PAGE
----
Maya Indie Film Review: All She Can Can't Decide on the Story it Wants to Tell
You always have to cut indie films a little slack. The films have little to no budget and they are usually a first time for the writer, director, and actors involved.
All She Can, screening as part of the Maya Indie Film Series, is definitely an indie project. The cuts are jarring, some of the acting is mediocre at best, and the story unfurls in a confusing fashion that leaves you wondering, What exactly is this girl's problem?
The girl in question is Luz, a Mexican-American high school student in a small town somewhere in Texas. She is involved in the school's powerlifting team, because she sees it as her only way out of the one horse town she grew up in.
The female powerlifters and their training and competitions make a very interesting story on their own. But that isn't what All She Can is really about. The problem is that due to various subplots and endless supporting characters, you never really find out what the real story is. It seems like director Amy Wendel had too much to say.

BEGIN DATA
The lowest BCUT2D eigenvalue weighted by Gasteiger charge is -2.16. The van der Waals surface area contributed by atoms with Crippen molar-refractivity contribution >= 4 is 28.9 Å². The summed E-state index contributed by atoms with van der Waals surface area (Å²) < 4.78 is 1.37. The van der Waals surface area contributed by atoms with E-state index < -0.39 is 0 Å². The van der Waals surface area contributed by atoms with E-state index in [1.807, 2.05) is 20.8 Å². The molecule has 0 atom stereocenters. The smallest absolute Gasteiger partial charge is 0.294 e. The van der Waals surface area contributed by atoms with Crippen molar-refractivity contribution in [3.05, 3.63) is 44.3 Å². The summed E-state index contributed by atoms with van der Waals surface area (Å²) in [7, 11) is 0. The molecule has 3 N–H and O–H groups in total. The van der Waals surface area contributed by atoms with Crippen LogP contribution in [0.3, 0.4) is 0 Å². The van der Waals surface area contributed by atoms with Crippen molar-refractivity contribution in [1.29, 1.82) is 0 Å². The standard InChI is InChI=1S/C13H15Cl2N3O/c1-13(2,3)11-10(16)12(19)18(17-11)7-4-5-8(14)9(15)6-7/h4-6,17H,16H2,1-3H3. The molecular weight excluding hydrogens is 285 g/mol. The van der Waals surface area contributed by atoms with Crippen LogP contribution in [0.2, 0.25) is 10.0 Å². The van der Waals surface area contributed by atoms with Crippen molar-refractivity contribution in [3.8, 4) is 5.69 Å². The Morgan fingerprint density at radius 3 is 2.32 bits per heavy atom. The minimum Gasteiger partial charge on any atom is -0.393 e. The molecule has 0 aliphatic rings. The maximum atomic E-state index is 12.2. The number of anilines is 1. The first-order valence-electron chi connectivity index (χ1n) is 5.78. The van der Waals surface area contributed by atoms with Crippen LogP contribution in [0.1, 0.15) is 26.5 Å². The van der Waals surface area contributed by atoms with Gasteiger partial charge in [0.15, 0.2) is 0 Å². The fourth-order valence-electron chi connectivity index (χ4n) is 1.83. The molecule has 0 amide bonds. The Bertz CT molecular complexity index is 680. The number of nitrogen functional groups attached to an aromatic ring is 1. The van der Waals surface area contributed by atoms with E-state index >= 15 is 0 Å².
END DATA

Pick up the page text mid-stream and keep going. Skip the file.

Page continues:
Luz lives with her mother, abuelita, pregnant sister, and brother-in-law. There are brief moments that touch on how hard it is to make ends meet, how much it sucks to not have health insurance, how some people are stuck in dead end jobs, and basically all the pitfalls that can befall a family in this day and age. But those stories are brought up then dropped absentmindedly with no further discussion and absolutely no resolution.
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In the meantime, you also have the boyfriend, the random school drug searches, the brother in the Army, the Mexicans trying to sneak into the country and the authorities who hassle them, and so much else that you feel like you are watching several short films instead of one feature.
Corina Calderon, who plays Luz, does a pretty good job with the material she has available. Unfortunately, the character, like the film is an amalgamation of several different parts that don't come out to a coherent sum.
She is at the top of her class and a star athlete, yet she has severe anger management issues (to the point of burning down someone's barn), and we never once understand why.This isn't normal teenage angst - this is diagnosable quality anger.
The film has a nice color and texture which unfortunately is lost on the viewer -- who is consequentially lost as well.
The film will be showing at AMC Sunset Place 24 (5701 Sunset Dr., South Miami) today through Thursday as part of the Maya Indie Film Series. Regular AMC ticket prices apply.
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